The writing style is quite rich and detailed, yet economical, using just a few words to convey very big events. It made me pay attention as a reader and I would find myself returning to sentences that seems innocent enough and yet their meaning was huge and carried big impacts for the characters. Every line and word is precious and so in this way Yaxley is able to fit a lot of story into this book. It’s not a quick book Tor was though, with limited dialogue and more reflection between narrator and reader.

Find more reviews, reading age guides, content advisory, and recommendations on my blog Madison's Library
Profile Image for Julie (Bookish.Intoxication).
767 reviews32 followers
March 9, 2021
Harmony is a compilation of tales of strong, brave characters who grew up in a time much different to ours, even if it wasn't all that long ago. Tales across decades, all linked by one brave boy, Tom Stott.

From Tom Stott to Noah Clifford, Harmony shows us glimpses of the past and how it affected our future. Shows us the strength of people, of growing up on the land and sacrificing for the betterment of the world.

I loved seeing each generation grow, the differences in beliefs, language and setting. How each generation still found magic in simplicity and in the Australian outback.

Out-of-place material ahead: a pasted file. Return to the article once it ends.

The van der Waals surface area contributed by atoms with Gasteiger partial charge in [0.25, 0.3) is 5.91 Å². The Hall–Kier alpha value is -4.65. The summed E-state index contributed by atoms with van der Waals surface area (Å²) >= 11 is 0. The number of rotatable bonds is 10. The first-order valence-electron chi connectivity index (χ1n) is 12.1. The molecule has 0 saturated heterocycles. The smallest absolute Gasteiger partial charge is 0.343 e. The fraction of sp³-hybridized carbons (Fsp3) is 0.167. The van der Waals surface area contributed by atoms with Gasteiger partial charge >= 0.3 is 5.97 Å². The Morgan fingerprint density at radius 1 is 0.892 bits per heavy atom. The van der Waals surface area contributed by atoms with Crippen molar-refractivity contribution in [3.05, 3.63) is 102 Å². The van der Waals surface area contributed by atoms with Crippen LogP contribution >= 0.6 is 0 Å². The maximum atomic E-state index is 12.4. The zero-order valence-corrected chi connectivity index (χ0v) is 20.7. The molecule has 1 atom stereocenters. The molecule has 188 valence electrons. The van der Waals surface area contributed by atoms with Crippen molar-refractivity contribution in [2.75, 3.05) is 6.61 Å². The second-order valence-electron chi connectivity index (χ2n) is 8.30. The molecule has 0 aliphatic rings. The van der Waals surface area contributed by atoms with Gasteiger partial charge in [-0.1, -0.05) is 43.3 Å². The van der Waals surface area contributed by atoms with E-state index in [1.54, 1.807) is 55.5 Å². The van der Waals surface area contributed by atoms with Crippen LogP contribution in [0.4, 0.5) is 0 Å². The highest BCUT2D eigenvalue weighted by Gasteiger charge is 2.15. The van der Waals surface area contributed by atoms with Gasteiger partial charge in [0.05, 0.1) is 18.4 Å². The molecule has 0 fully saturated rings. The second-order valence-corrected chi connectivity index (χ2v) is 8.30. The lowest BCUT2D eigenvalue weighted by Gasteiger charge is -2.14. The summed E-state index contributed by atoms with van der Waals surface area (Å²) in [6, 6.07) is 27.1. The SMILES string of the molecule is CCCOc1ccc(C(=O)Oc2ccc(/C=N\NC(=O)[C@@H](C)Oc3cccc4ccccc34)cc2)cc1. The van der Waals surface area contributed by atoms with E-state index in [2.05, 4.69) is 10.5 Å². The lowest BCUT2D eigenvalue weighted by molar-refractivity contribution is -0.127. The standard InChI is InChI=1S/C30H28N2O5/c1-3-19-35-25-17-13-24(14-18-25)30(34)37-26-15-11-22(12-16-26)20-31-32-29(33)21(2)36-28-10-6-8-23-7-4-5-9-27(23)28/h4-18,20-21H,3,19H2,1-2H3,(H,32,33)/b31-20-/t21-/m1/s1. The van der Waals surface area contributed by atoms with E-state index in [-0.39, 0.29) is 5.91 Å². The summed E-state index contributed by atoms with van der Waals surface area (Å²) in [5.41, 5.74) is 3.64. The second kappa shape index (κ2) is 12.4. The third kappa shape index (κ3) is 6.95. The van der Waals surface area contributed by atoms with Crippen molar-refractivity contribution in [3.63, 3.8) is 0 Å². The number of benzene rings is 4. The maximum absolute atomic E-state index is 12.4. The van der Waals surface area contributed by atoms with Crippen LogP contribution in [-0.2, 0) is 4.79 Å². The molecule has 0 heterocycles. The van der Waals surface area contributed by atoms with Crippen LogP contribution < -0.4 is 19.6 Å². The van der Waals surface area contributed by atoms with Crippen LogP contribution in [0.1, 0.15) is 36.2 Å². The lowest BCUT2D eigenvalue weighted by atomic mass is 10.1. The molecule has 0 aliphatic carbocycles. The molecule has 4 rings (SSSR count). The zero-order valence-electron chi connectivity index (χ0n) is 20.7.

Deborah's story tugged at my heart, she was such an honest, innocent, trusting girl. Following her heart around the world, only to be shown her trust and faith would be taken advantage of by people who thrive on the adoration of others. Debbie's story, 'The It Girl' is haunting and such a powerful look into what it was like to be a girl in times when holding hands was risque.

Harmony became even more dear to me after reading the authors note, learning that it is inspired by a real person, named Tom Stott. But even more so, because the Stotts are from Tasmania, where I am from. This element gave me more of a connection to this book than I already felt as I watched the Clifford's grow up.

A well written and thought out book, one that shows generation after generation, all making similar decisions and all ending up back where it all started. Yaxley has a way of depicting places in such clarity, that makes it easy to picture them in your mind. Harmony is a whimsical, powerful read that, although takes you to distant shores, is utterly Australian.

Thank you to Scholastic Australia for sending me a review copy of this title. All thoughts and opinions are my own.
Profile Image for Casey (through.thepages).
54 reviews8 followers
March 14, 2021
First I would like to thank @scholastic_au for sending me this wonderful Australian book to review. This multi generational story spans over multiple decades and follows the effects of one event that takes place between two lovers.
I found myself fully involved in the stories of these characters. There are a number of sections that feel like short stories as well as properly the character of Grace through the course of her life as each new POV that we meet is directly related to her. The writing was vivid and at time poetic in nature. I picked this book as Gallipoli was mentioned in the blurb but that was such a small part of this much karger story of love, family and truth.
I loved this book and would definitely recommend it.
35 reviews
June 15, 2022
Ended up so far from where we started, I almost felt lost by the end.
Displaying 1 - 7 of 7 reviews